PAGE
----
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Pros & Cons of Job Searching Online

by Ruth Mayhew, studioD

For job seekers who remember when getting the Sunday newspaper, circling help-wanted ads, typing cover letters and resumes and buying postage stamps was the most efficient way to look for a job, an online job search is a technological marvel. However, an online job search isn't always the best way to look for a job, and there are pros and cons to using the Internet to find employment.


Given that most jobs aren't advertised, you're missing out on a large percentage of opportunities by job searching online. Up to 80 percent of jobs are never advertised or posted, according to Matt Youngquist, career coach and president of Career Horizons, a Bellevue, Washington, placement firm. In an NPR segment titled "A Successful Job Search: It's All About Networking," Youngquist suggests that professional networking is an effective technique for marketing your skills and qualifications. Job searching online provides social and professional networking opportunities, but nothing like the face-to-face interaction that's often needed to make a lasting impression.


There's no doubt that an online job search can save you money. You needn't buy high-grade resume paper and postage stamps; you can dispatch dozens of e-mails to which you attach your resume, and you complete online applications in a flash. Using the Internet to search for jobs appeals to job seekers who are interested in applying for as many jobs as possible.If you already have a computer and Internet access, your only expense is transportation to in-person interviews. In addition, you can search for a job any time of the day or night, without worrying about filing an application with an employer only during business hours.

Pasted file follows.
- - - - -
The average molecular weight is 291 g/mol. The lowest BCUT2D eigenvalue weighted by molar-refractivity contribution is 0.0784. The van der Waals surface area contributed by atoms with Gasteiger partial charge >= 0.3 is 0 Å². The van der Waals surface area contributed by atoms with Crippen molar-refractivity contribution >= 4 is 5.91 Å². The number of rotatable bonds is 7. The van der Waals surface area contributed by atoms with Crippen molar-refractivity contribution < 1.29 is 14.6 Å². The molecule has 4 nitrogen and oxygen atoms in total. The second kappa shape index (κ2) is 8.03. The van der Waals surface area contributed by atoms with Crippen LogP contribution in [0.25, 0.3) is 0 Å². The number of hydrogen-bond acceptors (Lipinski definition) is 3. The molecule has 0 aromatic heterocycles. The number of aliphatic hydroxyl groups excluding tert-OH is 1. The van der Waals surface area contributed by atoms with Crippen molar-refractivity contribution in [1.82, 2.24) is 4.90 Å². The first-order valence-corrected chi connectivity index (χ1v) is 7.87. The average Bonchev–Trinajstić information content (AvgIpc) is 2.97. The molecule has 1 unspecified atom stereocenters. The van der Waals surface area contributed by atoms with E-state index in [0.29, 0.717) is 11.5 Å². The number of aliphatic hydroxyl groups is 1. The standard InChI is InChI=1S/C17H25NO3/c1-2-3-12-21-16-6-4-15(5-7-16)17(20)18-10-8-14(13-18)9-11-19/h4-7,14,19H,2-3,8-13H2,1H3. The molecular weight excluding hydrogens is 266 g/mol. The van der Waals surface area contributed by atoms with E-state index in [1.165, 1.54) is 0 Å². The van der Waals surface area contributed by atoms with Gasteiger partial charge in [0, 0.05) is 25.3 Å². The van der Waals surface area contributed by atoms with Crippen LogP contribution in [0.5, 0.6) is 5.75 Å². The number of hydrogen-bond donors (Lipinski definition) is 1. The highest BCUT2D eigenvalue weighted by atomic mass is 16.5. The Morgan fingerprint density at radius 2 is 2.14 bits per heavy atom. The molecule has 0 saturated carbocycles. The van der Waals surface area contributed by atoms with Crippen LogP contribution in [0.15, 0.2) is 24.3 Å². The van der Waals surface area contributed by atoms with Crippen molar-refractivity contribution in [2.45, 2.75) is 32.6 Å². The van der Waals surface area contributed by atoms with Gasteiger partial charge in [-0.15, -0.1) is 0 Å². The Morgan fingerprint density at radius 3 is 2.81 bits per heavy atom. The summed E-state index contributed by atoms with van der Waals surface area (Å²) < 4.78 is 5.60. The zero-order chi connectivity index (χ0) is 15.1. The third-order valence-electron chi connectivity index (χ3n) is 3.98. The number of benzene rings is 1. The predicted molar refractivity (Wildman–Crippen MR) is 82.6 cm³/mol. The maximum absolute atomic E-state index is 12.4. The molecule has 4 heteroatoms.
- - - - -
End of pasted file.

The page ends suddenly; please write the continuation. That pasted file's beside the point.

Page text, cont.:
Information is enormously helpful in your job search. But, having too many options and too much information about possible openings can be confusing. Many online job boards contain thousands of jobs in every field imaginable; however, if you're faced with too many available openings, organizing your job search can be another job in itself. The Internet is helpful for researching job opportunities, but it can be a pain when you have to make layers and layers of files just to keep track of applications, e-mailed resumes and jobs you read about and intend to apply for but never do.


An online job search gives you access to information about jobs you may have never known was available. And, if you're looking to relocate across the state or across the country, you can search in any geographic area. In addition, an online job search for jobs in different cities and states enables salary and cost-of-living information comparisons. Job searching online also gives you access to job descriptions and even quizzes and tests to determine which jobs are best suited for your aptitudes and personality.

About the Author

Ruth Mayhew began writing in 1985. Her work appears in "The Multi-Generational Workforce in the Health Care Industry" and "Human Resources Managers Appraisal Schemes." Mayhew earned senior professional human resources certification from the Human Resources Certification Institute and holds a Master of Arts in sociology from the University of Missouri-Kansas City.

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